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261 views • February 6, 2023

GOP Fights Biden Deal That Lets Other Countries Tax US-Based Profits

NTD News
NTD News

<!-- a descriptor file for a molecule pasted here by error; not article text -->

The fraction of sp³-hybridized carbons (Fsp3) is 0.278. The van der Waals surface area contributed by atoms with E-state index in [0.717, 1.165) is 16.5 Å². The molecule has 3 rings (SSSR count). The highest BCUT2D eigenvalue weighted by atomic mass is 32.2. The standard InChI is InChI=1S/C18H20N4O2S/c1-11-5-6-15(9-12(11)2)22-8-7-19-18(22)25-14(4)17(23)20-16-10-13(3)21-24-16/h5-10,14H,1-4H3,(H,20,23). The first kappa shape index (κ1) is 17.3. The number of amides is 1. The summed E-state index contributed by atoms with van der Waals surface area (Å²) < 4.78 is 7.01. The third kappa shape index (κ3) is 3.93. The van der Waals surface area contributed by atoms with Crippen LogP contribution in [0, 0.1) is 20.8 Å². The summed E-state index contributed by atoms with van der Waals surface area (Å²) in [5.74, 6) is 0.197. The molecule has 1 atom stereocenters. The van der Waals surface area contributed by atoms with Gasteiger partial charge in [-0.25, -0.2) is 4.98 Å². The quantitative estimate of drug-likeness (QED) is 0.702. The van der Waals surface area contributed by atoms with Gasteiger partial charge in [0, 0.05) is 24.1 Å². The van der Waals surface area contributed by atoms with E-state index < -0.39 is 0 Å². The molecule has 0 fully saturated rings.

The Republican-controlled House of Representatives told the Biden administration in no uncertain terms last week that it won’t approve the deal that Treasury Secretary Janet Yellen negotiated with more than 130 other countries to align U.S. corporate tax laws with those developed by the Organisation for Economic Co-Operation and Development (OECD). In one of the more unusual tactics to bring the United States into compliance with international agreements, the Biden administration signed on to a global tax agreement that includes establishing a minimum corporate tax rate on multinationals of 15 percent, which gives Congress the choice of either approving the deal or watching U.S. companies suffer from foreign tax penalties. While Yellen called the move “a once-in-a-generation accomplishment for economic diplomacy,” the agreement has its critics. “The OECD agreement is a bad deal for American workers and families, and it has no path forward in Congress. The Biden Administration cannot override Congress’s sole tax-writing authority under the Constitution or turn that power over to foreign bureaucrats,” Rep. Jason Smith (R-Mo.), chair of the tax-writing House Ways and Means Committee, stated on Feb. 2. “I think the Biden administration thought they had more political leverage than they did with these rules,” Daniel Bunn, president of the Tax Foundation, a nonprofit analytical group, told The Epoch Times. “I think that was a key mistake that they thought they could get it through Congress with the majority they had, and that was an error on their part.” However, Bunn believes Congress will likely approve at least some parts of the deal. “I think Congress doing nothing is probably a bad option,” he said, because of the risk of foreign tax penalties on U.S. companies that are built into the deal. The new global tax agreement is a complex package that seeks to do away with tax havens and impose minimum taxes in all countries. The plan is divided into two “pillars.” Pillar One allows countries to tax a company’s profits if its products are sold in that country, regardless of where the company itself is based, and would affect an estimated $125 billion in profits. Pillar Two establishes a global minimum tax of 15 percent, which could raise an estimated $150 billion worldwide. Broadly speaking, the plan seeks to increase corporate taxes and redistribute tax income globally, allowing for more tax revenue to go to less developed countries. But Yellen has argued that it could be revenue-neutral for Americans if the United States can collect enough new taxes from foreign companies under the plan. The measures were originally scheduled to be implemented in mid-2023 and would initially apply only to companies earning at least 20 billion euros (about $21.6 billion), although that threshold will likely come down in the future. The implementation now appears to be delayed until 2024 as national governments attempt to work through the details of how it will be implemented and revise existing tax treaties. Some say there is more at stake than corporate tax rates. More About National Sovereignty Than Tax “The OECD tax pillars, especially Pillar Two, are nominally about tax, but they’re much more about sovereignty; that is, who gets to make a country’s tax laws,” Aharon Friedman, a former staffer at the House Ways and Means Committee and the Treasury Department, told The Epoch Times. “The [Biden] administration requested that Congress enact numerous tax increases, and even the Democrats refused to enact most of them, so the Treasury Department went to the OECD and the EU and asked them to enact tax increases on American companies on the income they earned in the United States,” in an attempt to force Congress to follow suit. Joe Hughes, federal policy analyst at the Institute on Taxation and Economic Policy (ITEP), says the purpose of the OECD tax deal is to stop big corporations from arbitraging different countries’ tax laws to avoid paying taxes. “A company like Nike might set up subsidiaries in a tax haven where they register
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